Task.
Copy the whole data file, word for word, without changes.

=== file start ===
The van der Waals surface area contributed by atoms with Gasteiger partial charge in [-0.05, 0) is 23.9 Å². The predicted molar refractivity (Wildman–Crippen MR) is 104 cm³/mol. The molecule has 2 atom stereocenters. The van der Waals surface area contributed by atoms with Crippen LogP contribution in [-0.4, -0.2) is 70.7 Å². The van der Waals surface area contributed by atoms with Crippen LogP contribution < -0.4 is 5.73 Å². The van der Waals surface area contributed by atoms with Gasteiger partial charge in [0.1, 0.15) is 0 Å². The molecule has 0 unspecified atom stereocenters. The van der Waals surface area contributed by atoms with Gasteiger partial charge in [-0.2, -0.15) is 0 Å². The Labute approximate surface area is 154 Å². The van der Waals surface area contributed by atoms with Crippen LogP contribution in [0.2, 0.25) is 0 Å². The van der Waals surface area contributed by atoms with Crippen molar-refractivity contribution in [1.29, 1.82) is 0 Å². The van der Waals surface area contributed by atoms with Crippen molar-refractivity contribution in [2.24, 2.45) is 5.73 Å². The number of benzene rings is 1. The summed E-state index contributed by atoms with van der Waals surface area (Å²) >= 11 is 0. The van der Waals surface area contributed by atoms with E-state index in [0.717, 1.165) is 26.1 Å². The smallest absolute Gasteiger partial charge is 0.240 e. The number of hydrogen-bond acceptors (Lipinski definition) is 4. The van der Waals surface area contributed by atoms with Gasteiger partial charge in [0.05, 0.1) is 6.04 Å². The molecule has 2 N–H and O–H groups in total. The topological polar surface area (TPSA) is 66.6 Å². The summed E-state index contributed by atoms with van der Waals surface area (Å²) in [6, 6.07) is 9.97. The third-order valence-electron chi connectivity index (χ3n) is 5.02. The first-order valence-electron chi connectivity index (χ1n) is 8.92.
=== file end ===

The van der Waals surface area contributed by atoms with Gasteiger partial charge in [-0.05, 0) is 23.9 Å². The predicted molar refractivity (Wildman–Crippen MR) is 104 cm³/mol. The molecule has 2 atom stereocenters. The van der Waals surface area contributed by atoms with Crippen LogP contribution in [-0.4, -0.2) is 70.7 Å². The van der Waals surface area contributed by atoms with Crippen LogP contribution < -0.4 is 5.73 Å². The van der Waals surface area contributed by atoms with Gasteiger partial charge in [0.1, 0.15) is 0 Å². The molecule has 0 unspecified atom stereocenters. The van der Waals surface area contributed by atoms with Gasteiger partial charge in [-0.2, -0.15) is 0 Å². The Labute approximate surface area is 154 Å². The van der Waals surface area contributed by atoms with Crippen LogP contribution in [0.2, 0.25) is 0 Å². The van der Waals surface area contributed by atoms with Crippen molar-refractivity contribution in [1.29, 1.82) is 0 Å². The van der Waals surface area contributed by atoms with Crippen molar-refractivity contribution in [2.24, 2.45) is 5.73 Å². The number of benzene rings is 1. The summed E-state index contributed by atoms with van der Waals surface area (Å²) >= 11 is 0. The van der Waals surface area contributed by atoms with E-state index in [0.717, 1.165) is 26.1 Å². The smallest absolute Gasteiger partial charge is 0.240 e. The number of hydrogen-bond acceptors (Lipinski definition) is 4. The van der Waals surface area contributed by atoms with Gasteiger partial charge in [0.05, 0.1) is 6.04 Å². The molecule has 2 N–H and O–H groups in total. The topological polar surface area (TPSA) is 66.6 Å². The summed E-state index contributed by atoms with van der Waals surface area (Å²) in [6, 6.07) is 9.97. The third-order valence-electron chi connectivity index (χ3n) is 5.02. The first-order valence-electron chi connectivity index (χ1n) is 8.92.